Who should attend: Anyone who needs to deal with difficult people on the job; it will be especially useful to manager, and those who deal with difficult clients.

Do you work with some difficult people? They may be clients, employees, peers, or managers. This tutorial will discuss what makes people difficult, and how you can deal more easily with them without knuckling under.

Topics include:

  • Reaching agreement with negative people
  • Fitting loners into your group
  • Dealing with people who do not like to plan or attend meetings
  • Giving feedback constructively
  • Dealing with difficult bosses
  • How to know when to disengage from difficult people

Steve Johnson (T10am, T13pm) has been a technical johnson_steve_BW manager on and off for nearly two decades, in both large and small companies. At AT&T, he is best known for writing Yacc, Lint, and the Portable C Compiler. He served as the head of the UNIX Languages Department at AT&T's Summit Labs. He has also been involved in a number of Silicon Valley startup companies. He served for ten years on the USENIX Board of Directors, four of them as president. He presented an invited talk on management at LISA two years ago, he has taught USENIX tutorials on technical subjects, and he has led management training seminars at Transmeta.

Dusty White (T10am, T13pm) was an early employee of dusty_white Adobe, where she served in a variety of managerial positions. She now works as a management consultant in Silicon Valley, where she acts as a trainer, coach, and troubleshooter for technical companies.





T11pm Automating/Standardizing Operating System Installations: Solaris Jumpstart, Red Hat Kickstart, and Others . . .
Greg Kulosa, GNAC, Inc.

Who should attend: System administrators and managers responsible for multiple machines, who are charged with performing consistent and reliable operating system installs.

Installing the "MIS approved" operating system on lots of incoming hardware can become a chore at any site. It's boring for one person to do all the installs, but if you farm it out to lots of staff, how do you guarantee that all machines have identical set-ups?

Using an automated system can solve both these problems at once. We will cover the most popular methods vendors provide to automate this process, and we'll mention some home-grown and free solutions.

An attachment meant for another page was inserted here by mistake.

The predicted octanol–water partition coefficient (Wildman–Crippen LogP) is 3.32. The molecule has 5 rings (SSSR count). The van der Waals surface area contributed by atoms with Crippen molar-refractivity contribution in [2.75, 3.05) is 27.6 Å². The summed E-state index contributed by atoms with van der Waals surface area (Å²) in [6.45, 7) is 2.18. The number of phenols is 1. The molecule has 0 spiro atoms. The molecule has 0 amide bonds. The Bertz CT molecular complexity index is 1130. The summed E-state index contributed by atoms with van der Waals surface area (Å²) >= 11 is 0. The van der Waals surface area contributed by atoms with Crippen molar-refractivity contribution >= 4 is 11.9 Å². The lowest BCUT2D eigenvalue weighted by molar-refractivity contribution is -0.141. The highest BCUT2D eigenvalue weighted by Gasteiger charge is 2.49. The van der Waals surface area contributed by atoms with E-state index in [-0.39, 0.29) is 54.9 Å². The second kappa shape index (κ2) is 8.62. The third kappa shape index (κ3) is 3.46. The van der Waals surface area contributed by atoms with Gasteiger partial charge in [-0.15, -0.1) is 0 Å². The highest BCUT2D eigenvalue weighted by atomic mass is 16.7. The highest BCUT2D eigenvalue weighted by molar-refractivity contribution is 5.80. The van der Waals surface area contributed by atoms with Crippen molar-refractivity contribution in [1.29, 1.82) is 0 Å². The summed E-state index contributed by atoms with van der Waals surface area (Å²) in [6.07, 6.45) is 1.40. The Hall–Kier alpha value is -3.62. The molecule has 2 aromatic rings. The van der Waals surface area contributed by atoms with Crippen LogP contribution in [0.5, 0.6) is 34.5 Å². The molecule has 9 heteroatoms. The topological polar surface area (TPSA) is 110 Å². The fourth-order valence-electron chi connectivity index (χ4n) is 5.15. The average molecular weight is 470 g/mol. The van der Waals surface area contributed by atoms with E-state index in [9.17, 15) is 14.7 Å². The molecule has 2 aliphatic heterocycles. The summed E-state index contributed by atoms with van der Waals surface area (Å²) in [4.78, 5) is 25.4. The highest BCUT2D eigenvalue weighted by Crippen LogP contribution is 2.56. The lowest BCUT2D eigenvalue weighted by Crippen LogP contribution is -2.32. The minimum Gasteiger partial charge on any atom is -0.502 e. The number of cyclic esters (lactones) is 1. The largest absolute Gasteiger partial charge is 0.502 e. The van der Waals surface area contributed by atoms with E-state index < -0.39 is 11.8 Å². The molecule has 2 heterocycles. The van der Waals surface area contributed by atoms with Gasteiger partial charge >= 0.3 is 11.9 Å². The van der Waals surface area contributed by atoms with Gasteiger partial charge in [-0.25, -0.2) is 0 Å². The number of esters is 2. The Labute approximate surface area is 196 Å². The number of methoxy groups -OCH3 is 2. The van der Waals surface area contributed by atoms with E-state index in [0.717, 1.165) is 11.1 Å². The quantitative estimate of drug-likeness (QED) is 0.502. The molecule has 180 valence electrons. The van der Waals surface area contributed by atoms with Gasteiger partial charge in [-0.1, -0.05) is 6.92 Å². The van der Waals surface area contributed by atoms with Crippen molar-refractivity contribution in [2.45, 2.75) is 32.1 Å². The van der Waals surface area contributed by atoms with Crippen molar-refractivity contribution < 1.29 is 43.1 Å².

Topics include:

  • Why should I automate and standardize installs?
  • Using Solaris Jumpstart
    • Jumpstart overview
    • Setting up the server
    • Rules files
    • Finish script
    • Booting clients
  • Using Red Hat Linux Kickstart
    • Kickstart file
    • Creating a boot floppy
  • Brief overview of other methods
    • Norton Ghost
    • MOSIP
    • The old "clone-disk" trick

Greg Kulosa (M11pm, T11pm) has been a UNIX system kulosa_greg administrator for over eight years. He is currently a senior consultant, solving a myriad of host and networking problems for a variety of clients. In his spare time, he trains and grooms his American Quarter Horse, Jane, and goes on regular trail rides in the hills around San Francisco Bay.




T12pm Administering Backups with Legato NetWorker NEW
W. Curtis Preston, Collective Technologies

Who should attend: System administrators involved in the design, implementation, and administration of Legato NetWorker. Participants should be familiar with basic NetWorker installation and administration. Participants who are planning to use, but are not yet using, NetWorker should review the NetWorker documentation before attending this session.

Anyone who has implemented a medium to large installation of any commercial backup software package understands the challenges such a project will face. This tutorial will focus on the challenges unique to Legato NetWorker, with a heavy emphasis on automation, monitoring, and reporting. The tutorial will also answer questions all NetWorker administrators find themselves asking, and it will provide scripts that can be used to automate NetWorker.

Topics include:

  • Legato architecture
    • Master servers and storage nodes
    • Media and browse index
    • How NetWorker's dynamic parallelism works
  • System design